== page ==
Sep 28, 2022  
2019-2020 Undergraduate Catalog 
    
2019-2020 Undergraduate Catalog [ARCHIVED CATALOG]

Course Descriptions


Course descriptions include the following elements:

Course Code, Number, and Titles: The course code indicates the department or program in which the course is housed. The course number indicates the level at which the course should be taken. Generally, first-year students take 100-level courses; sophomores, 200-level; juniors, 300-level; and seniors, 400-level. Students are required to limit course selection to courses not more than one level above their class standing. First-year students are not permitted to enroll in 400-level courses. Undergraduate students who need 12 or fewer semester credits to complete all baccalaureate degree requirements may request permission from the Director of Graduate Studies to take courses for graduate credit to complete a regular course load during the semester of  graduation. However, undergraduate students may not enroll in courses at the 600-level or 700-level.

Credits: The number of semester hours of credit given upon completion of the course.

Course Content: A brief description of subject matter gives students an idea of what to expect in the course.

Prerequisites: If required or recommended, a prerequisite is either a course that must be completed prior to enrolling in the course or some other requirement that must be met prior to enrolling in the course.

Grading Method: If a course is offered on a grade-only or pass/no credit-only basis, that status is included in the course description. A department’s general pass/no credit policy is included in its listing of program requirements. Students should check the policy before enrolling in a course on a pass/no credit basis.

Frequency of Offering: Course descriptions may indicate how often the course is offered.

Legend:

◎ = Oral Intensive

◆ = Math/Critical Analysis Intensive

△ = Writing Intensive

✽ = Physical Development and Wellness Graduation Requirement

= Civic Engagement and Service Learning

 

Business Administration

  
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    BUSA 321 - Applied Business Ethics


    (3 S.H.)

    This course examines ethics within the corporate environment and provides students with a conceptual framework with which to analyze and make ethical decisions. Topics addressed in this course include, but are not limited to, stakeholder relationships, social responsibility, corporate governance, organizational relationships, ethical business cultures, corporate ethics programs and business ethics in the global economy. Prerequisites for College of Business BS majors and minors: Admission to the College of Business and junior standing. Prerequisites for all other majors and minors: Junior standing and instructor’s permission. Grade only.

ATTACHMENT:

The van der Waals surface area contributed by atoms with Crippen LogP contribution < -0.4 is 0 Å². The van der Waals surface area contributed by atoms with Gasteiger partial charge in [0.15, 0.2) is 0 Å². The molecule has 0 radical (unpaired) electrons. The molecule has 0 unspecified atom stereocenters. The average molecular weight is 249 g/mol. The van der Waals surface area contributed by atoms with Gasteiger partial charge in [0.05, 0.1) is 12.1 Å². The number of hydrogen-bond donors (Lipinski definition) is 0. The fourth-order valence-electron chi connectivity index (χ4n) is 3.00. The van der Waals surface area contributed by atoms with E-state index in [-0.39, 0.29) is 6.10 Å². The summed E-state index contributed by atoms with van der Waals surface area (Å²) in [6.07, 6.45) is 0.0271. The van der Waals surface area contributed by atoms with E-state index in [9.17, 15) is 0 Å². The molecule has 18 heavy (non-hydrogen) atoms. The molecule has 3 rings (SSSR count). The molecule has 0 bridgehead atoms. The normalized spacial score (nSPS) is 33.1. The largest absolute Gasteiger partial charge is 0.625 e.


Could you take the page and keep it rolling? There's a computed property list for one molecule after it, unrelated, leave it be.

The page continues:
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    BUSA 326 - Business and the Future


    (3 S.H.)

    This course offers a broad understanding of some salient global trends and their implications for the future of business. The course covers a variety of topics such as the new global economy, the new culture of capitalism, the future of nation states and multinationals, the global demographic trends, innovation and technological change, challenges to governance and security, the climate change and identity crisis. Prerequisites for College of Business BS majors and minors: Admission to the College of Business. Prerequisites for all other majors and minors: Junior standing and instructor’s permission. Grade only.


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    BUSA 331 - Internet Law


    (3 S.H.)

    An overview and discussion of the current state of the law with respect to computers and internet technology. Legal topics are analyzed to determine the implications for individuals and business. Consideration is given to the societal effects of these legal trends. Prerequisites for College of Business: BUSA 291 - Legal Environment of Business . Prerequisites for all other majors: Junior standing, BUSA 291 - Legal Environment of Business  and instructor’s permission. Grade only.


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    BUSA 351 - Employment Law


    (3 S.H.)

    An in-depth analysis of statutes and cases that regulate the employment setting. Topics include wrongful termination, privacy in the workplace, discrimination under Title VII, other statutory protections against discrimination, occupational safety and health requirements, minimum wages and overtime, and employee welfare programs such as social security and worker’s compensation. Prerequisites for College of Business BS majors and minors: Admission to the College of Business, and BUSA 291 - Legal Environment of Business . Prerequisites for all other major and minors: Junior standing, BUSA 291 - Legal Environment of Business , and instructor’s permission. Grade only.


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    BUSA 353 - Business Innovation


    (3 S.H.)

    An investigation into current methodologies and practices using technological innovation to develop new businesses and to modify current organizations. An iterative approach to the combination of technical and human resources to provide value to customers will be used to analyze potential business models. Prerequisites for College of Business BS majors and minors: Admission to the College of Business and junior standing. Prerequisites for all other majors and minors: Junior standing and instructor’s permission. Grade only. Offered annually.